I don't think that the safe harbors for ISPs are under as great of a threat from erosion as the post's author suggests. The more pressing issue left in the DMCA is the notice and takedown practices that occur these days. Ever since the 9th Circuit Rossi decision, protections for end user rights have been left wanting. From both an effort and monetary perspective, end users are usually at a disadvantage when it comes to fighting these erroneous takedown notices.
But, I think overall it's safe to say that the DMCA has certainly injected much more predictability and confidence into the system than there was before.
The notice and takedown system would work just fine if end users were given some protection against abuses of the system by rights holders. One of the sole subsections of the DMCA that deals with redress for such abuses is § 512(f), which creates a cause of action against anyone who knowingly misrepresents the infringing nature of a use. Unfortunately, however, judicial interpretation of the subsection (which is sparse) has resulted in § 512(f) being rendered virtually useless.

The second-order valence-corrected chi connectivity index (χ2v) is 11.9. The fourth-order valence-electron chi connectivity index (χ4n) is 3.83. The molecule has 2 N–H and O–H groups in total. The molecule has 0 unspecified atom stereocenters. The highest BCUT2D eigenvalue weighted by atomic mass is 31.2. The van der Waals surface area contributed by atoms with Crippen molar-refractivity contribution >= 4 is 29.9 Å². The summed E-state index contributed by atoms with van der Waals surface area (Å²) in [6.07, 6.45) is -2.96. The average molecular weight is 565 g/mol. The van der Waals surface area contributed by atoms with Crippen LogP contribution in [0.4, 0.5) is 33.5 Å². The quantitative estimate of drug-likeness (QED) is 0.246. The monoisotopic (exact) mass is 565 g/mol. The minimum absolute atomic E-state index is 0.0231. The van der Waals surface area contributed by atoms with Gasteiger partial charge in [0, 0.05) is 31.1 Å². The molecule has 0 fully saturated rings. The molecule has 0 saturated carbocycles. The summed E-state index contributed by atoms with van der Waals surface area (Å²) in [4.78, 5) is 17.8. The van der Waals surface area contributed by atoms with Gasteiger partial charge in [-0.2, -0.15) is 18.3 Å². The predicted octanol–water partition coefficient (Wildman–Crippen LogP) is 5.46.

I've written an article that is pending publication (read the abstract here) that outlines the abusive practices that people are seeing in the DMCA system. In it, I argue that correct interpretation of § 512(f) would provide proper incentive for rights holders to refrain from sending abusive notices, and to take reasonable steps to ensure that care is used in the process. It is my hope that the adoption of this interpretation would create liability in those who do not conduct due diligence before sending takedown notices (e.g., making sure they own the copyright) and from acting with improper motive (e.g., to silence free speech). The full text of the article in pdf version if you care to read it.
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